Sometimes, having a well-paid job in the art world is a consequence of a series of privileges, like race, gender, having studied, being able to say no to poorly paid jobs, having a supportive family, et cetera. Once this becomes clear, sharing income with people you trust is the most natural thing to do in the world.
Tiziana: This redistribution allows a sense of security that enables us to reflect differently on our own social position. For some members it helped to redefine their professional aspirations. I think of a production manager who now works as a dramaturg, or someone else also coming from administration who decided to focus on curatorial activities. Probably, deciding to be transparent in front of the other members forces us to look at our own blind spots.
When I joined the Common Wallet, on top of my production manager activities I sometimes used to work for companies outside of the arts without questioning their ethical responsibilities because I just needed the money. Now, when I don’t work as a production manager, I’ve learned to develop more ethical ways to earn money.
This engagement with transparency enables us to develop a certain capacity for listening—one that is cultivated within the project, which somehow radiates out into how we engage with our immediate surroundings, like with colleagues, families, friendships, et cetera.
Anna: Coming back to an attempt to position the project, it’s important to mention that Common Wallet is based on the present. That means that we only share the cash flow everybody wires monthly. What is in the past and what is in the future is a bit of a gray zone. Some of us have family heritages and others do not. Someone can inherit debt, so inheritances also have negative sides. And us, how do we deal with that? For the moment, money from the past has not really entered the picture. Maybe because, until now, we wanted to keep the level of experimentation dynamic enough to only risk the present.
Recently, we mapped our social/class privileges or asymmetries, meaning we told each other how much money we had in our personal savings account as well as information about our parents’ financial situations, which would hint at what we all might be inheriting one day. That was a strong moment of mutual exposure. Because the other big thing that we are usually trying to unlearn is the taboo of not talking about money.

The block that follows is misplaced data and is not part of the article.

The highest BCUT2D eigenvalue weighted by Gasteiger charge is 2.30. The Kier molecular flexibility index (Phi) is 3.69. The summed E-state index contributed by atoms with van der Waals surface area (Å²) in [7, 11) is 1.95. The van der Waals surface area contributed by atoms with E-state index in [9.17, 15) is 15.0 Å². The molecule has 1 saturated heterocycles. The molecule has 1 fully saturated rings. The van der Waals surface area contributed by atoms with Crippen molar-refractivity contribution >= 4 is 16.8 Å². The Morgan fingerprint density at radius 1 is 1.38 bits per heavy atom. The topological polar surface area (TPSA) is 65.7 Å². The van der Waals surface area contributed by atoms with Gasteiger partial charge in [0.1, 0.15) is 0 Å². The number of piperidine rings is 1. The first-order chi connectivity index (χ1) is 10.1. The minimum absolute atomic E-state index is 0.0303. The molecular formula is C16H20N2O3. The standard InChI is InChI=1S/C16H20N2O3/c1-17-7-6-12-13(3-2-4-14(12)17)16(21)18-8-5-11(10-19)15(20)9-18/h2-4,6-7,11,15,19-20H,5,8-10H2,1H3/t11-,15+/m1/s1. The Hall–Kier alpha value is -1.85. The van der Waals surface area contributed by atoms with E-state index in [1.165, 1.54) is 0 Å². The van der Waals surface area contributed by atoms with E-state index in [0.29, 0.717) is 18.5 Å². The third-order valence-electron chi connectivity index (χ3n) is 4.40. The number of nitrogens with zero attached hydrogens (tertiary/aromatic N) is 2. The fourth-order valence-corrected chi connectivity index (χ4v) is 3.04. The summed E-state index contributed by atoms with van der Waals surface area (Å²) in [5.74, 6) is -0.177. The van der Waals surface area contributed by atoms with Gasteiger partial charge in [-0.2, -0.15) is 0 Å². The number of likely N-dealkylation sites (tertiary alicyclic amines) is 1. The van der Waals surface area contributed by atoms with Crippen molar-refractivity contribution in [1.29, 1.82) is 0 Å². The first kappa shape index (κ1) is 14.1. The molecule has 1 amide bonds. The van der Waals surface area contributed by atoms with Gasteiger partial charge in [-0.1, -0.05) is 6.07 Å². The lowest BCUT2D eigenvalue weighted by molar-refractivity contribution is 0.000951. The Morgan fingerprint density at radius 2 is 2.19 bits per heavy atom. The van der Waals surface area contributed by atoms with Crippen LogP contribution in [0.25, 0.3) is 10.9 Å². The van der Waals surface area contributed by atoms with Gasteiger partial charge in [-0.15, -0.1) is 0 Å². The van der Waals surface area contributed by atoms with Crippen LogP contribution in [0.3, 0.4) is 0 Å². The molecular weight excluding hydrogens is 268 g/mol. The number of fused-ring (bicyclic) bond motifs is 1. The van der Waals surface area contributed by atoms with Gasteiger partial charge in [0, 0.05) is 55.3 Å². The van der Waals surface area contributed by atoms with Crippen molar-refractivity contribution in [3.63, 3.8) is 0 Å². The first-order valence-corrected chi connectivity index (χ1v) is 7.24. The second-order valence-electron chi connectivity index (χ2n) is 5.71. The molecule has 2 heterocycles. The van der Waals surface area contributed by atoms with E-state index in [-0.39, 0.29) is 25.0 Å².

Tiziana: Indeed, this mapping moment was beautiful. Some people are more comfortable than others with the notion of money invested for the future. And maybe it has to do with cushions some have and some do not have. I think that balancing these asymmetries is a next step that the Common Wallet would like to move towards, by creating a collective savings as capital for members who don’t have such cushions, which can increase their chances of getting an apartment or realizing any other individual goal.
Anna: Yes, this would be a way to really make the project sustainable in the long-term. Until now, we haven’t been able to bring forward some attempts to invest in goods together or produce money through the Common Wallet.
Tiziana: Maybe due to the fact that we put a priority on respecting the individual needs of each person. For example, we typically plan our holidays using a spreadsheet where everyone estimates how much they will need, so there is a set budget. But if someone shares their need for going on an unplanned holiday, even if cash flow is low the group will try to respect that need or desire and support it. Or when the majority of the group would like to make a decision but one person is resistant, the group prefers to avoid putting any pressure and drops the idea.
An example would be saving for Christmas presents. Last year, around Christmas time, one of us needed to pay back taxes to the government within two weeks. Someone proposed that we do not buy any Christmas presents that year, or buy cheaper ones. But one member explained that in her family offering Christmas presents is a very important tradition, so she did not want to move forward this way. Some members still lowered the costs of their Christmas presents, but in general we dropped the idea and started thinking of alternative solutions to cover the tax payment.
I think showing respect for individual needs generates trust and transparency, which are important tools for creating solidarity.
Anna: It’s true that between the very rational inclinations and the anarchistic ones within the group, the anarchistic have been dominant. We try not to make rules before they are really necessary. We decided not to think of all the things that could go wrong, like what happens if someone suddenly becomes addicted to gambling and spends all of the money, or if someone starts lying. We decided to leave it open, by giving each other this radical trust, and we all feel that everyone is trying to be as honest as they can. Also, the Common Wallet doesn’t exist formally. It’s not registered. There is no deposit or social capital.
Tiziana: And that’s also why we don’t want to be more members than a convivial table can host—though we do not have a specific limit, and this could change. Instead, we are more interested in the project multiplying or inspiring other tailor-made initiatives on ways of solidarity, and in supporting others who want to create their own financial experiments.
Bigger-scale examples like kibbutz are interesting to reflect on, as they share some similarities with what we are attempting, but they are focused only on equal redistribution and social interdependency, while we are interested in empowering the individuals as well. Individual needs and intimacy are at the core of the project.
Teaser photo credit: Author supplied.